You should see my finger. It’s a good thing that I’ve been training myself to type one-handed...I’m getting pretty good at it too....this wrist arthritis doesn’t always lend itself to happy typing days. But that’s another story.
Last night I had just gotten back from a long day at the Bible club and the streets. I must be in a hormonal mood slump right now, because I was tired and lethargic most of the day, though I did work up enough energy to play a rousing game of soccer with a couple of the boys. I’m terrible at the game, but my height advantage and the length of my legs’ reach added to the sheer size of these feet helps me kick butt against 8 year olds! And I completed a major milestone: retelling a complete story in Portuguese that was not in the present tense and BEING UNDERSTOOD BY CHILDREN! Soon I will be back in the role of storyteller, a title I have long coveted (L.M. Montgomery, anyone? That fabulous non-Anne book with the never told snake story has haunted my imagination to this day...). The heat wave we’re experiencing could have something to do with being down as well, and the sneaking suspicion that perhaps I won’t be able to experience winter for yet another year. I’ve never seen airline prices this high. Oh Christmas, Christmas, Christmas. But I digress...
So I came home pre-streets, washed dishes, made food for myself to eat later, took a nap and then went running out the door with Sudokus in hand to do on the bus. Diabolico should better be named Addictive, because I couldn’t get the rows of numbers out of my head for the rest of the night. It was the same feeling I had when I was a compulsive rock climber: everywhere I went, I saw routes, lines to climb, even on non-climbable things, like the church ceiling and nearly-smooth buildings. When I like something, my mind latches onto it with passion. I think it’s a good thing I never tried drugs. I think I would make an excellent addict!
The streets were more or less normal; had a great conversation with Carlos and Rodrigo about childhood and what Indiana looks like and why I didn’t have horses as a kid. I got home feeling sticky and dirty and really, really tired, so I quick ran to the butcher before they closed. Their case was dripping and I returned home with $1.50 of thin steaks and two meaty water stains on my knees from where I leaned up to talk to the dude. Threw the meat and veggies into the pressure cooker, took a shower, talked to Tiago, ate dinner. And returned to my stupid sudoku. I am minding my own business when the largest cockroach I have ever seen crawls onto my wall. He’s easily the length of my little finger and too far away to feed to the cat. So I climb up on a stool with a trusty Havaiana flip-flop and swat, hard. (I’ve had back track records in killing baratas before so now I go for a messy kill). I miss. And the next thing I know, a stream of unpronounceable words are flowing from my mouth, the cockroach is missing, I am on the floor, screaming, with tears pouring and huge sobs. It wasn’t enough the hand was already arthritic, no. I had to go and bash a swollen joint against a concrete wall with enough force to dent a car. I cried for fifteen minutes straight. Called Tiago, called Nayra the Nurse, and pulled my mom’s clothespin trick, updated for 2006 Brazil. (My dad broke his finger once and she set it with a clothespin. He still looks like he wants to swear when he remembers the story!) First, separating the clothespin with one hand while you’re shaking is difficult. Wrapping it with gold ribbon is a sweet, classy way to stay in style, and keeping the ribbon in place with a large paper clip, well, perhaps it will find it’s way into medical use someday! Today, the finger is grotesquely swollen, with a violet bruise on the underside, all dotted and streaky. If I don’t bend it it doesn’t hurt! Tiago had 45 people praying for me on the bus this morning. That helped too!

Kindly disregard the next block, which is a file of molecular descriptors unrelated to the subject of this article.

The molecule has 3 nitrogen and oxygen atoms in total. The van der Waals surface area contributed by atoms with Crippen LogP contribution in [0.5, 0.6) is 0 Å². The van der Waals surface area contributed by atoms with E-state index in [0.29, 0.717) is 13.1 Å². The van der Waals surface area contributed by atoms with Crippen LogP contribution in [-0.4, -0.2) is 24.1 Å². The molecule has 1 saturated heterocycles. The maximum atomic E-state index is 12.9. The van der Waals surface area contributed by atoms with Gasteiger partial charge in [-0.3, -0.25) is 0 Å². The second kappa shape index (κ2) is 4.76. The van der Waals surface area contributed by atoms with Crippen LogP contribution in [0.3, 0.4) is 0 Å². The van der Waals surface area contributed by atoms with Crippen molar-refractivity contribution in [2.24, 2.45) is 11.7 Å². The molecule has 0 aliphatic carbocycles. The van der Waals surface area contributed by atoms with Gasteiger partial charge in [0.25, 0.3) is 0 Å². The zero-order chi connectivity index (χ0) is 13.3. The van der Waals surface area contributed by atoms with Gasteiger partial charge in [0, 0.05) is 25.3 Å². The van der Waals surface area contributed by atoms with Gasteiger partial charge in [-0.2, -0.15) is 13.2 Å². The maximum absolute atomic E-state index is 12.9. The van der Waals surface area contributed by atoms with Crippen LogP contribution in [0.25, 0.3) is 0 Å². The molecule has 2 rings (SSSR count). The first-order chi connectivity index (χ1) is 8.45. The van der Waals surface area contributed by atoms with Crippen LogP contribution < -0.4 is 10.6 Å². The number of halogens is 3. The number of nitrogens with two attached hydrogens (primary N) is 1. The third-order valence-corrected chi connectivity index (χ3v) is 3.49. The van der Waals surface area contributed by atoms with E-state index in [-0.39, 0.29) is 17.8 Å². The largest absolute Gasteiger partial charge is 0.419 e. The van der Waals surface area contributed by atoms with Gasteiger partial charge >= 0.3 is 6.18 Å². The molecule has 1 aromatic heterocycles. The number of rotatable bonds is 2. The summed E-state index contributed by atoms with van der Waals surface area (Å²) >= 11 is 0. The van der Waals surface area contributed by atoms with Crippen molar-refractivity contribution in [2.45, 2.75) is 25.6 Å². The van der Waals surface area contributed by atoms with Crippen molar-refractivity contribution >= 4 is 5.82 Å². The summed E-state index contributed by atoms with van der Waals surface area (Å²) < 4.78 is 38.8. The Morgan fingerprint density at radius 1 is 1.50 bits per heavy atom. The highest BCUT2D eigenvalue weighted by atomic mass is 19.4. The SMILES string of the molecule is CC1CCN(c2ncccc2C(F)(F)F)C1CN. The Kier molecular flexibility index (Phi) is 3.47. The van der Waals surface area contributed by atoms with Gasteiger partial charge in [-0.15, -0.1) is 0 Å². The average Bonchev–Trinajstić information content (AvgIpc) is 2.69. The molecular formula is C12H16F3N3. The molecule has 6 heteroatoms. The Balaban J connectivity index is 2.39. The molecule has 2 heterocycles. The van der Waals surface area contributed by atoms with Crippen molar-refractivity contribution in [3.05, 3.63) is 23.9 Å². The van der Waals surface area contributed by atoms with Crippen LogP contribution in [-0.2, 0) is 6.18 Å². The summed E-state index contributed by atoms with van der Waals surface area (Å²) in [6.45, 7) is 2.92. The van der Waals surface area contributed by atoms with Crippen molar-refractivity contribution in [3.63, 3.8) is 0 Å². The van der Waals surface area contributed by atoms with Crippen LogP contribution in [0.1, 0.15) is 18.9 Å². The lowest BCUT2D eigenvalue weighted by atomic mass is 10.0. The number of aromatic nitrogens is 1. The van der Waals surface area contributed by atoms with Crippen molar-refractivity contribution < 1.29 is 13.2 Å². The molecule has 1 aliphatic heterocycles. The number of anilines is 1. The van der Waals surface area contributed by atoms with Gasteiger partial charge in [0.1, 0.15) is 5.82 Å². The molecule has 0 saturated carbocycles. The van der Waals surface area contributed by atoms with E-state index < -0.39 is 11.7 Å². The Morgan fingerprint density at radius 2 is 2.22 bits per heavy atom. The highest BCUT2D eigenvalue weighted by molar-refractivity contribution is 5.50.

Why must I be so clumsy?